By Joseph Moore, Instructor of Sociology, Douglas College
Should everybody and everything be allowed everywhere in our cities?
The superficial answer to this question, the one I am most guilty of resorting to, is yes, of course. We take pride in the diversity of our cities, our neighbourhoods and our families. We celebrate cultural, political and sexual differences and tell each other that everybody belongs.
Yet, in the lived reality of our neighbourhood it turns out that many of us have rather clear ideas about what and who belongs where. While conflicts over sites for social housing offer stark examples, subtler and more local tensions are equally revealing. My neighbours often speak of the frustration they have with “other” people parking in front of their house. Today, I hear that White Rock has decided that cannabis shops don’t belong in their fair city. Remember the great chicken debates in Vancouver and beyond?
We don’t like to admit it but often these arguments are, at least in part, about our discomfort around people and things unfamiliar. While we will tolerate and even enjoy throngs of people and strange sites and sounds when we are on vacation or when we travel downtown, we don’t necessarily want these things in the neighbourhood where we live.
As New Westminster grows and densifies it is becoming more difficult to “keep everything in its place”. Potential conflicts between users and uses will only grow. For many years when faced with the complexity of urban life, residents and planners alike have called for clearer and stricter rules and boundaries to ensure we feel comfortable in our neighbourhoods. Good fences, we are reminded, make good neighbours.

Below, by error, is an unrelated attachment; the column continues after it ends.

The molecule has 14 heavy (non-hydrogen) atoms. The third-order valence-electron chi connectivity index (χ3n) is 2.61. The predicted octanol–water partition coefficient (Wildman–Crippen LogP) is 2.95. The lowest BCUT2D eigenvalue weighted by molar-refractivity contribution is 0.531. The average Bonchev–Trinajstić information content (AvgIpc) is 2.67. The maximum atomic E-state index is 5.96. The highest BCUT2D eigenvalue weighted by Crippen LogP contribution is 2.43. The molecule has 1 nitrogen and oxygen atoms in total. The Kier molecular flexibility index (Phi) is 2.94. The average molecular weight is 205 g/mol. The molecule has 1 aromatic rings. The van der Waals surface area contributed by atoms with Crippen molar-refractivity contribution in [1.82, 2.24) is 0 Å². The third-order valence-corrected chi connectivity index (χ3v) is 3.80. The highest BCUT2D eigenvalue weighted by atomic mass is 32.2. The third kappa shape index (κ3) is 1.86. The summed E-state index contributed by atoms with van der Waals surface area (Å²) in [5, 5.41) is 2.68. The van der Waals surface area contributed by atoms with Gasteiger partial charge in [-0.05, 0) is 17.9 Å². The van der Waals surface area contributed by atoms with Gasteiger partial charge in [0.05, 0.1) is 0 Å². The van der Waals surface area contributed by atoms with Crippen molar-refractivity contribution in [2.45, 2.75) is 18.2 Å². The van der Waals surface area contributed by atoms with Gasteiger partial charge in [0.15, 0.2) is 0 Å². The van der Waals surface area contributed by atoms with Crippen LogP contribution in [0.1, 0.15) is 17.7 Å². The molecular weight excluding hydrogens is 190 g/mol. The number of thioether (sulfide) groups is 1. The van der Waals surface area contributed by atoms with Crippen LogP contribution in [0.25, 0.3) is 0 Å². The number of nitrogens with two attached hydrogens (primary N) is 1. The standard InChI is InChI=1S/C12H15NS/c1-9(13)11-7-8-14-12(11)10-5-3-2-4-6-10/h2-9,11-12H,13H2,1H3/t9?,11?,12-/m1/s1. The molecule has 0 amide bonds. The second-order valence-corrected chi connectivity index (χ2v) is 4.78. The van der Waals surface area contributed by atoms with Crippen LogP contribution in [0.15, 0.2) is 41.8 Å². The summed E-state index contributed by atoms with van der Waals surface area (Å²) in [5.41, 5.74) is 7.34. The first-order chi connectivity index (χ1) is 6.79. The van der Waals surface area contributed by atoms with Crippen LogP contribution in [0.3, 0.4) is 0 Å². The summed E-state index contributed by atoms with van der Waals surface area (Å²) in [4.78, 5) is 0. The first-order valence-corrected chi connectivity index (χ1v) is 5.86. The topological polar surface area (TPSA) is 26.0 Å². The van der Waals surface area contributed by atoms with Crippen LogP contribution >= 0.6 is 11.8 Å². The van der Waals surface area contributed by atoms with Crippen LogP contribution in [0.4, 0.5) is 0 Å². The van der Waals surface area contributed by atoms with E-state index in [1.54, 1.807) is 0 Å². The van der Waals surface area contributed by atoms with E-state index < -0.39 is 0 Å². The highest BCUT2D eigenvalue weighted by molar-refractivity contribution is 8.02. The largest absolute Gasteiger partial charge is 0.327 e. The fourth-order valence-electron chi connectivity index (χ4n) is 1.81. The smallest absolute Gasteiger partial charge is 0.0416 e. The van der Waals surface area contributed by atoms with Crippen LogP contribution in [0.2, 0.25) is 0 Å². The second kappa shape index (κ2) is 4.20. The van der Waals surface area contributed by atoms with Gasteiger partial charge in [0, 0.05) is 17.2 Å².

But an alternative path has been suggested, one that argues it is time to rip down the fences that exclude others and trap ourselves. Maybe cities are no place for quiet, single family neighbourhoods or neatly planned parks. Maybe we’ll all just need to learn to live in denser, “messier” places and streets filled with strangers.
I believe that for ecological and social reasons the latter approach is the future of our cities. However, if we are to avoid nasty confrontation and unhealthy effects we are going to need to rethink what a “good” home is. We will need to find a way to feel at home amongst strangers and to feel comfortable in places that we don’t fully control. Most of all we’re going to need new cultural skills that allow us to not only live but to thrive in truly urban places. Is this possible or even desirable in a place like New Westminster?
Join the discussion at the next Urban Challenges Forum, “Creating inclusive communities: What are the limits?” on Feb. 21, at the New West Campus in room 2201 from 6:30–8pm.
This is a free event and open to the public.